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Re: [css-text] Issue 18: character-based alignment in table columns

From: fantasai <fantasai.lists@inkedblade.net>
Date: Fri, 29 Jan 2016 14:45:52 -0800
To: Dave Cramer <dauwhe@gmail.com>, Alan Stearns <stearns@adobe.com>
Cc: "Tab Atkins Jr." <jackalmage@gmail.com>, "www-style@w3.org" <www-style@w3.org>
Message-ID: <56ABEBA0.1030609@inkedblade.net>
On 01/27/2016 10:41 AM, Dave Cramer wrote:
>
> I'm all in favor of making CSS better than InDesign. I'm not so sure about the right thing to do. Let's look at the most
> common case of a bold row in a decimal-aligned table. In Adobe Caslon Pro, the em-squares of both roman and bold numerals are
> 500 units wide (1000 units/em). The em-square of the roman period is 254 units wide, but 280 units wide for the bold period.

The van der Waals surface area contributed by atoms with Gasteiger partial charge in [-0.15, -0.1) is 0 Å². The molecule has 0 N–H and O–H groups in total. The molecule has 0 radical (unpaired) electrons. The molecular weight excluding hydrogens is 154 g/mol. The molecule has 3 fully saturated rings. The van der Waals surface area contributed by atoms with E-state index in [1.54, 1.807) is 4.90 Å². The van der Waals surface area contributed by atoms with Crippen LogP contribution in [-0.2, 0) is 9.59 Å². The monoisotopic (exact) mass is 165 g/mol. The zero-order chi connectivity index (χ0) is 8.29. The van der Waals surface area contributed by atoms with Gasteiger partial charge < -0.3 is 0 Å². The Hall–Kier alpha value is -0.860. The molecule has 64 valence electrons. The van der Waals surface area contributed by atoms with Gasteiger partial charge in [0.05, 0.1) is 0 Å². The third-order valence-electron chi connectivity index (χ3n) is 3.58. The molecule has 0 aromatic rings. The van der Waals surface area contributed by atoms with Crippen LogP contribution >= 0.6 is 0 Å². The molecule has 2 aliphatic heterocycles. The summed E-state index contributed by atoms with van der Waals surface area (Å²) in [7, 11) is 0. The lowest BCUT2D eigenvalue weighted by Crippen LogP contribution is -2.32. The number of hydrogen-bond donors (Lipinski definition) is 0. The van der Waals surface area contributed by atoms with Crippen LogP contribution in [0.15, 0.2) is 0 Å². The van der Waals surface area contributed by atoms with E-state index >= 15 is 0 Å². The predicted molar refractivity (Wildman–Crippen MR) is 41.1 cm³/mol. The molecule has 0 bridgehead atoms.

>
> So where does that extra space go? In InDesign, numerals to the right of the alignment character are pushed right a bit. This
> leaves numerals to the left unaffected.
>
> If we center the alignment character, then numerals to the left shift a tiny bit right, and numerals to the right shift a tiny
> bit left.
>
> I think the InDesign behavior might be more desirable, given that numbers to the left are literally more important (and there
> are usually more of them).

However, numbers are usually right-aligned with a constant number of
decimal points  so the discrepency is likely to be more noticeable
on the right...

It's also quite likely to use this alignment for times (':'), fwiw.

I think center-aligning is probably the best compromise: it's a clear,
simple answer that will never depend on writing mode or text alignment.
If there isn't a better reason than that, then I think centering is
best.

~fantasai
Received on Monday, 1 February 2016 02:49:33 UTC

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